Stop judging your progress in music production on a mix by mix basis

Stop judging your progress in music production on a mix by mix basisToday, I’d like to share some advice and encouragement for anybody who is trying to progress in music production. This is something that I wish had occurred to me in my first few years of learning to produce music. My advice for you today is this: don’t judge your progress in music production on a mix by mix basis…

When I first started learning to produce music, I was constantly trying to improve my skill set. I’d read online articles and books. I’d discuss ideas back and forth with friends who also produced music. I would sit in on studio sessions whenever I got the chance. But despite all of this, when I listened to my latest mix and compared it to my previous one, there never really seemed to be much of an improvement. Although I could tell that the most recent compression process or EQ approach that I’d learned seemed to be doing its job, on the whole, my mixes didn’t seem to be getting much better.

How to measure your progress in music production

As time went on however, I did start to notice improvements in my mixes when I compared them to mixes that I’d made several months before. This wasn’t because I’d recently changed the way I was doing things or because I’d stumbled upon some secret formula. It was simply because, in reality, noticeable improvements only really occur through continued practice.

This is true of any skill. No matter what you’re learning to do, it’s rare that you’ll see a marked improvement each and every time you do it. If you play football for example, then you’re not likely to see a difference every time you step onto the pitch. If you paint then you’re unlikely to see how much better you’ve got from one picture to the next. It’s not until you’ve practiced over a period of time that you start to see noticeable results.

This is no different in music production. Even if you’ve read about some specific way of setting the attack and release on a compressor for a great snare drum sound, or you’ve watched a video about pushing a certain frequency for great vocals, it doesn’t mean that this move alone will make your next mix a thousand times better than the last. You will only see the difference when you keep practicing and keep implementing all the little things that you learn. That way, there will come a time when you can look back on mixes that you were making a few months ago and really see how far you’ve come.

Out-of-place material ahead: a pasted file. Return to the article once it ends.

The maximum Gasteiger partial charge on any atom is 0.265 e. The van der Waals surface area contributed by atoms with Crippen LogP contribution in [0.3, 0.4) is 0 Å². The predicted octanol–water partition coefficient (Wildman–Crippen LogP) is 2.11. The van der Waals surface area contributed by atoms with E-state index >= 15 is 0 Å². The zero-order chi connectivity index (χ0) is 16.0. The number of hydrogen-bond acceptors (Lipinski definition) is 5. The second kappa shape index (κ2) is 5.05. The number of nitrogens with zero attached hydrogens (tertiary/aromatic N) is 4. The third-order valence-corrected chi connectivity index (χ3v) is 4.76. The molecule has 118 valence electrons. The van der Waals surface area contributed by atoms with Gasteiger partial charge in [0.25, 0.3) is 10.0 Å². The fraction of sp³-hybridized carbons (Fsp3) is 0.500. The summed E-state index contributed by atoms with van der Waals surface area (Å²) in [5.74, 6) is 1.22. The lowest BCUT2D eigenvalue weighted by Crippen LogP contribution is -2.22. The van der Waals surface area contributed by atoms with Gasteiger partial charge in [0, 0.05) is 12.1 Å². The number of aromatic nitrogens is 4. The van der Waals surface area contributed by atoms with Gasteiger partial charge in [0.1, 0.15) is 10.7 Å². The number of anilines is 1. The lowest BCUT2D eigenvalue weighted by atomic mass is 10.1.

The desire to judge your progress on a mix by mix basis is normal

When you think about it, the fact that you can only really see the progress in your music production skills over a period of time is quite logical. Nevertheless, it’s only natural that we want to see some improvements between mixes straight away. You want to see the pay off for the hard work that you’ve put in. You want all the learning that you’ve done to be worthwhile. So you listen to your previous mix, only to feel disheartened when you realize that you’re latest mix still doesn’t sound the way you had hoped.

When this happens, it’s easy to start to doubt your abilities. But you shouldn’t! As you record, mix and master songs, you’re constantly learning. You’re learning through trial and error. Plus you’re learning through experimenting and trying things out. You’re learning by reading online articles and watching videos, all the while building knowledge and familiarity. The reality is that it simply takes time for all of the small improvements that you’re making to add up to noticeable results. But the time will come when the hard work pays off. Then, you’ll be able to hear just how far your progress in music production has come.

Can you hear an improvement between the songs that you produce now and the songs that you produced a few months ago? Leave your thoughts in the comment box below.


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